Today’s dollar isn’t as strong as it used to be but that’s because the Fed and our leaders wanted the benefit of foreign investing/purchasing dollars flowing into America. Any wage increase for American workers is quickly lost to hidden and real inflation. We have all noticed the creative ways food packaging has been used to mask the quantity of food inside it. A tub of ice cream used to be sold in 64 ounce containers and now the standard is 48 ounces.

    • Gershon says:

      Any wage increase for American workers is quickly lost to hidden and real inflation.

      Bingo. ^^^

      The Federal Reserve cue card:

      Step 1: Create fake money stealing value from everyone

      Step 2: Loan the fake money to people with interest

      Step 3: Take people’s stuff when they can’t repay the debt

      Step 4: Get government to enforce our fraud

      Step 5: Plunder humanity

      • Lenz says:

        Answer: No one forced you to borrow.

        There’s such a thing as “fiscally conservative”

        Just be glad they’re hiking rates. Lets hope it doesn’t stop.

        • James says:

          Uh, yeah we are forced to borrow. You can’t do a damn thing without money. Wage destruction, job destruction, and wealth hoarding by the undeserving rich have forced people for generations to borrow money just to have a basic lifestyle.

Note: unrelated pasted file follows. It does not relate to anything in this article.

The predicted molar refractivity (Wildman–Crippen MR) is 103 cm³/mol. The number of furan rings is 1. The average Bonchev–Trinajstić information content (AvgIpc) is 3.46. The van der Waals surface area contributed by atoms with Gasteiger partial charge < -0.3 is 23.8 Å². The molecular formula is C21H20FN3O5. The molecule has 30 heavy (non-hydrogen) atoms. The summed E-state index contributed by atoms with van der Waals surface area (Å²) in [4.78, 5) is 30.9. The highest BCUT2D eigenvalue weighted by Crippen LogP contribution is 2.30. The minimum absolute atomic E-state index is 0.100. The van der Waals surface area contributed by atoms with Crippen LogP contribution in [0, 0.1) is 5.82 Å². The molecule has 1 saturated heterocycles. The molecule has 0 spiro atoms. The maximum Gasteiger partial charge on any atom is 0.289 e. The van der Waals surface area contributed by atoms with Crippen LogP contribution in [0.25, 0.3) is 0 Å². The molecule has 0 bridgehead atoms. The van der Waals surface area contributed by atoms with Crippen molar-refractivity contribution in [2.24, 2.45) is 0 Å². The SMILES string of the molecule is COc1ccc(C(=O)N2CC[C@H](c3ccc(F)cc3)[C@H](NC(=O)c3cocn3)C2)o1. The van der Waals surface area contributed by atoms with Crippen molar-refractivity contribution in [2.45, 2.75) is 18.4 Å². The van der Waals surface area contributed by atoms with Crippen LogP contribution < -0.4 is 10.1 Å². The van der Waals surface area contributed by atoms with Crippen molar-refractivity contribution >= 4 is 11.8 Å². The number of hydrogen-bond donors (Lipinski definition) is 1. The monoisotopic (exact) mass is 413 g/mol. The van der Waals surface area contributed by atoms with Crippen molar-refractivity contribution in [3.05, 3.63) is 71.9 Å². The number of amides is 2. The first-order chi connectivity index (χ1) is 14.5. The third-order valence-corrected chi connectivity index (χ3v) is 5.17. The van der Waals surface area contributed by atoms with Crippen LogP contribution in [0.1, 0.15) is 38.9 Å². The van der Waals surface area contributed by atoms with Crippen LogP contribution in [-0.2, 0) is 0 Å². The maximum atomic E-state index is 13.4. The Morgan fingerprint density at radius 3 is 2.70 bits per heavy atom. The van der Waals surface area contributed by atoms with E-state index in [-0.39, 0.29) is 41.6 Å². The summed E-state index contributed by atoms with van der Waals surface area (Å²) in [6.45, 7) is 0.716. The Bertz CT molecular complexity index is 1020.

“Fiscally conservative” is a smear put out by people who have plenty of cash and think they are better than everyone else.

        • JZ says:

          No one forced anyone to borrow. They “nudge” you to do it.
          If your friends, relatives borrowed harder than you and own bigger houses, better cars, more attractive spouses, more vacations, you start to think these are “basic lifestyle”. If you stay “conservative”, you will find that you will get rent squeezed. House rent, tuition, medical insurance, just keeps rising and you see those who have borrowed to buy houses can now offload to the next sucker who is willing to borrow more. Everybody is getting rich by borrowing and the “conservative” gets rent squeezed.
          The big advantage of “conservative” or debt free is that they are NOT fear of stop working, of dropping asset prices, of saying “F U to their boss” if they don’t like their boss.